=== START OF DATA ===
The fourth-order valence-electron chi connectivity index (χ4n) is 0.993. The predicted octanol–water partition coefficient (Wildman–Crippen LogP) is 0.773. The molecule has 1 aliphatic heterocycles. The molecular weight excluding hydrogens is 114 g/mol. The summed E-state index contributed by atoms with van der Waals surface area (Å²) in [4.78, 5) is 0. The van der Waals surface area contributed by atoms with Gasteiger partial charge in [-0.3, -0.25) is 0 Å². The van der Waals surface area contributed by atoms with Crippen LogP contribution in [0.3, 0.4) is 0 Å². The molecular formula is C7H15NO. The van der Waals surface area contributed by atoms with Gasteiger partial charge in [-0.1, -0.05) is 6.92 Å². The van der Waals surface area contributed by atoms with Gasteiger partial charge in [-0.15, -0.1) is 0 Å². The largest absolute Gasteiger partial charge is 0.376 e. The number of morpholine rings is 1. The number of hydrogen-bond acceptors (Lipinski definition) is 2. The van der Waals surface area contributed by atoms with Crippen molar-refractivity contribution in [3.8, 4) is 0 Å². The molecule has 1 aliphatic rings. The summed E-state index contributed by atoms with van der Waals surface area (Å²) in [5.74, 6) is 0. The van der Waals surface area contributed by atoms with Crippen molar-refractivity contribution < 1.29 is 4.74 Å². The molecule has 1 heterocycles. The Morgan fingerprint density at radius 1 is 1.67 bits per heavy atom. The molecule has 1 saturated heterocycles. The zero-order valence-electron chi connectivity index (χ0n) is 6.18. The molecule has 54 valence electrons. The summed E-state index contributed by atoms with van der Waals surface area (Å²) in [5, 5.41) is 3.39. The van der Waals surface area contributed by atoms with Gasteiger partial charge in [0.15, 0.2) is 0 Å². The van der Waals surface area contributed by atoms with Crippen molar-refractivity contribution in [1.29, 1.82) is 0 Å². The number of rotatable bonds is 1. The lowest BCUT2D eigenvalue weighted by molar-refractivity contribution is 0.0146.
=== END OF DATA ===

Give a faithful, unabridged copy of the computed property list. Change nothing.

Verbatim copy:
The fourth-order valence-electron chi connectivity index (χ4n) is 0.993. The predicted octanol–water partition coefficient (Wildman–Crippen LogP) is 0.773. The molecule has 1 aliphatic heterocycles. The molecular weight excluding hydrogens is 114 g/mol. The summed E-state index contributed by atoms with van der Waals surface area (Å²) in [4.78, 5) is 0. The van der Waals surface area contributed by atoms with Gasteiger partial charge in [-0.3, -0.25) is 0 Å². The van der Waals surface area contributed by atoms with Crippen LogP contribution in [0.3, 0.4) is 0 Å². The molecular formula is C7H15NO. The van der Waals surface area contributed by atoms with Gasteiger partial charge in [-0.1, -0.05) is 6.92 Å². The van der Waals surface area contributed by atoms with Gasteiger partial charge in [-0.15, -0.1) is 0 Å². The largest absolute Gasteiger partial charge is 0.376 e. The number of morpholine rings is 1. The number of hydrogen-bond acceptors (Lipinski definition) is 2. The van der Waals surface area contributed by atoms with Crippen molar-refractivity contribution in [3.8, 4) is 0 Å². The molecule has 1 aliphatic rings. The summed E-state index contributed by atoms with van der Waals surface area (Å²) in [5.74, 6) is 0. The van der Waals surface area contributed by atoms with Crippen molar-refractivity contribution < 1.29 is 4.74 Å². The molecule has 1 heterocycles. The Morgan fingerprint density at radius 1 is 1.67 bits per heavy atom. The molecule has 1 saturated heterocycles. The zero-order valence-electron chi connectivity index (χ0n) is 6.18. The molecule has 54 valence electrons. The summed E-state index contributed by atoms with van der Waals surface area (Å²) in [5, 5.41) is 3.39. The van der Waals surface area contributed by atoms with Gasteiger partial charge in [0.15, 0.2) is 0 Å². The van der Waals surface area contributed by atoms with Crippen molar-refractivity contribution in [1.29, 1.82) is 0 Å². The number of rotatable bonds is 1. The lowest BCUT2D eigenvalue weighted by molar-refractivity contribution is 0.0146.